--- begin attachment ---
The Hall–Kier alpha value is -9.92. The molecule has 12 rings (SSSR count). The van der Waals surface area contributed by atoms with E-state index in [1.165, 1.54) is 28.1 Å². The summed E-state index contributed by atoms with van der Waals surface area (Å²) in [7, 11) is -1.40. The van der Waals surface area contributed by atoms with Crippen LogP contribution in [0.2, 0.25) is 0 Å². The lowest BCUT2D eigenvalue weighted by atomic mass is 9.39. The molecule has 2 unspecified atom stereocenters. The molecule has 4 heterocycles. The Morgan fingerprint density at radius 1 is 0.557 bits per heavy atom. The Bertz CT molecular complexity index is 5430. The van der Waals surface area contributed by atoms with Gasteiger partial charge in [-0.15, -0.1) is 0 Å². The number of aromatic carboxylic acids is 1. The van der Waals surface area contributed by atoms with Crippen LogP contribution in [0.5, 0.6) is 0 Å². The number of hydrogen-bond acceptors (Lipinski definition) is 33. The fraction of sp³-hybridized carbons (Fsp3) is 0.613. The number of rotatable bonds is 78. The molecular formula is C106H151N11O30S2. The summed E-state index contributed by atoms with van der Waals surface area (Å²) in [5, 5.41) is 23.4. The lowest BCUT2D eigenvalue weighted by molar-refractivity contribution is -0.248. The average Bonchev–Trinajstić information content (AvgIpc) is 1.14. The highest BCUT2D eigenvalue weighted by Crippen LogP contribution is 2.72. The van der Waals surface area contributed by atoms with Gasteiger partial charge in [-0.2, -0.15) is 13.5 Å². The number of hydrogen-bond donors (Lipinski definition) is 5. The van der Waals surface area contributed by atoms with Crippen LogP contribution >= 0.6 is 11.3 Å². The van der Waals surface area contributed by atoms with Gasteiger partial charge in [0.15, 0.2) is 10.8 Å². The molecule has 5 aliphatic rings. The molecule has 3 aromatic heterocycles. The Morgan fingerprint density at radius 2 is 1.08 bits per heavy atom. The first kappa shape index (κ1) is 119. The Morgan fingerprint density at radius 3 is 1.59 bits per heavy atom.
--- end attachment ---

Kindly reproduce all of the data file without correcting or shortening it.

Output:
The Hall–Kier alpha value is -9.92. The molecule has 12 rings (SSSR count). The van der Waals surface area contributed by atoms with E-state index in [1.165, 1.54) is 28.1 Å². The summed E-state index contributed by atoms with van der Waals surface area (Å²) in [7, 11) is -1.40. The van der Waals surface area contributed by atoms with Crippen LogP contribution in [0.2, 0.25) is 0 Å². The lowest BCUT2D eigenvalue weighted by atomic mass is 9.39. The molecule has 2 unspecified atom stereocenters. The molecule has 4 heterocycles. The Morgan fingerprint density at radius 1 is 0.557 bits per heavy atom. The Bertz CT molecular complexity index is 5430. The van der Waals surface area contributed by atoms with Gasteiger partial charge in [-0.15, -0.1) is 0 Å². The number of aromatic carboxylic acids is 1. The van der Waals surface area contributed by atoms with Crippen LogP contribution in [0.5, 0.6) is 0 Å². The number of hydrogen-bond acceptors (Lipinski definition) is 33. The fraction of sp³-hybridized carbons (Fsp3) is 0.613. The number of rotatable bonds is 78. The molecular formula is C106H151N11O30S2. The summed E-state index contributed by atoms with van der Waals surface area (Å²) in [5, 5.41) is 23.4. The lowest BCUT2D eigenvalue weighted by molar-refractivity contribution is -0.248. The average Bonchev–Trinajstić information content (AvgIpc) is 1.14. The highest BCUT2D eigenvalue weighted by Crippen LogP contribution is 2.72. The van der Waals surface area contributed by atoms with Gasteiger partial charge in [-0.2, -0.15) is 13.5 Å². The number of hydrogen-bond donors (Lipinski definition) is 5. The van der Waals surface area contributed by atoms with Crippen LogP contribution >= 0.6 is 11.3 Å². The van der Waals surface area contributed by atoms with Gasteiger partial charge in [0.15, 0.2) is 10.8 Å². The molecule has 5 aliphatic rings. The molecule has 3 aromatic heterocycles. The Morgan fingerprint density at radius 2 is 1.08 bits per heavy atom. The first kappa shape index (κ1) is 119. The Morgan fingerprint density at radius 3 is 1.59 bits per heavy atom.